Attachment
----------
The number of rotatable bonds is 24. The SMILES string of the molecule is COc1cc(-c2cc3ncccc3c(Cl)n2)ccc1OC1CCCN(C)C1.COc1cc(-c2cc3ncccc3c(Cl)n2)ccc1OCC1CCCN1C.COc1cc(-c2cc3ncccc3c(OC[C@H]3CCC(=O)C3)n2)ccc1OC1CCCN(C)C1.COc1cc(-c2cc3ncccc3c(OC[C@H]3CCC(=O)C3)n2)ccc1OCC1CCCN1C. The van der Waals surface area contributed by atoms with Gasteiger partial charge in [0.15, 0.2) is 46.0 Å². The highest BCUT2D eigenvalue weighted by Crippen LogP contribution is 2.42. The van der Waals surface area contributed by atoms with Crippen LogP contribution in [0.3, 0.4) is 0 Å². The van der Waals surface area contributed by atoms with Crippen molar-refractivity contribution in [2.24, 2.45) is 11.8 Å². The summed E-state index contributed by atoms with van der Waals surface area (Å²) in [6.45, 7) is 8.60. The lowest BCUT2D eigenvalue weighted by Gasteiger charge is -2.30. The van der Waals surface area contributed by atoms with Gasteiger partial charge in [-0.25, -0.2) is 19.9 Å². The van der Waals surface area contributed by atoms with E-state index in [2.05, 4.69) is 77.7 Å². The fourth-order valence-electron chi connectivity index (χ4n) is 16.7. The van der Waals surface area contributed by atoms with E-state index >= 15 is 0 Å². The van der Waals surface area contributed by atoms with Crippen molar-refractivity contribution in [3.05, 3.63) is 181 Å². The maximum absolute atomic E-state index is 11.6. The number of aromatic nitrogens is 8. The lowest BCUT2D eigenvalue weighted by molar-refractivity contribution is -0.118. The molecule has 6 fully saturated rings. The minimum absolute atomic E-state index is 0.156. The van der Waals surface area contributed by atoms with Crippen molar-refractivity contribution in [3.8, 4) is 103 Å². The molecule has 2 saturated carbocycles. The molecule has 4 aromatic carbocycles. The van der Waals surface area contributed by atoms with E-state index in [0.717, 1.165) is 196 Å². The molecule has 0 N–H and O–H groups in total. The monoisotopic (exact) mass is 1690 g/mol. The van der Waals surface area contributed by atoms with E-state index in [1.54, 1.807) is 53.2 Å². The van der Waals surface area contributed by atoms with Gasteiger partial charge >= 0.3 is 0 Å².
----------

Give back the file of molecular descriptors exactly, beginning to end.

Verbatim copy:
The number of rotatable bonds is 24. The SMILES string of the molecule is COc1cc(-c2cc3ncccc3c(Cl)n2)ccc1OC1CCCN(C)C1.COc1cc(-c2cc3ncccc3c(Cl)n2)ccc1OCC1CCCN1C.COc1cc(-c2cc3ncccc3c(OC[C@H]3CCC(=O)C3)n2)ccc1OC1CCCN(C)C1.COc1cc(-c2cc3ncccc3c(OC[C@H]3CCC(=O)C3)n2)ccc1OCC1CCCN1C. The van der Waals surface area contributed by atoms with Gasteiger partial charge in [0.15, 0.2) is 46.0 Å². The highest BCUT2D eigenvalue weighted by Crippen LogP contribution is 2.42. The van der Waals surface area contributed by atoms with Crippen LogP contribution in [0.3, 0.4) is 0 Å². The van der Waals surface area contributed by atoms with Crippen molar-refractivity contribution in [2.24, 2.45) is 11.8 Å². The summed E-state index contributed by atoms with van der Waals surface area (Å²) in [6.45, 7) is 8.60. The lowest BCUT2D eigenvalue weighted by Gasteiger charge is -2.30. The van der Waals surface area contributed by atoms with Gasteiger partial charge in [-0.25, -0.2) is 19.9 Å². The van der Waals surface area contributed by atoms with E-state index in [2.05, 4.69) is 77.7 Å². The fourth-order valence-electron chi connectivity index (χ4n) is 16.7. The van der Waals surface area contributed by atoms with E-state index >= 15 is 0 Å². The van der Waals surface area contributed by atoms with Crippen molar-refractivity contribution in [3.05, 3.63) is 181 Å². The maximum absolute atomic E-state index is 11.6. The number of aromatic nitrogens is 8. The lowest BCUT2D eigenvalue weighted by molar-refractivity contribution is -0.118. The molecule has 6 fully saturated rings. The minimum absolute atomic E-state index is 0.156. The van der Waals surface area contributed by atoms with Crippen molar-refractivity contribution in [3.8, 4) is 103 Å². The molecule has 2 saturated carbocycles. The molecule has 4 aromatic carbocycles. The van der Waals surface area contributed by atoms with E-state index in [0.717, 1.165) is 196 Å². The molecule has 0 N–H and O–H groups in total. The monoisotopic (exact) mass is 1690 g/mol. The van der Waals surface area contributed by atoms with E-state index in [1.54, 1.807) is 53.2 Å². The van der Waals surface area contributed by atoms with Gasteiger partial charge >= 0.3 is 0 Å².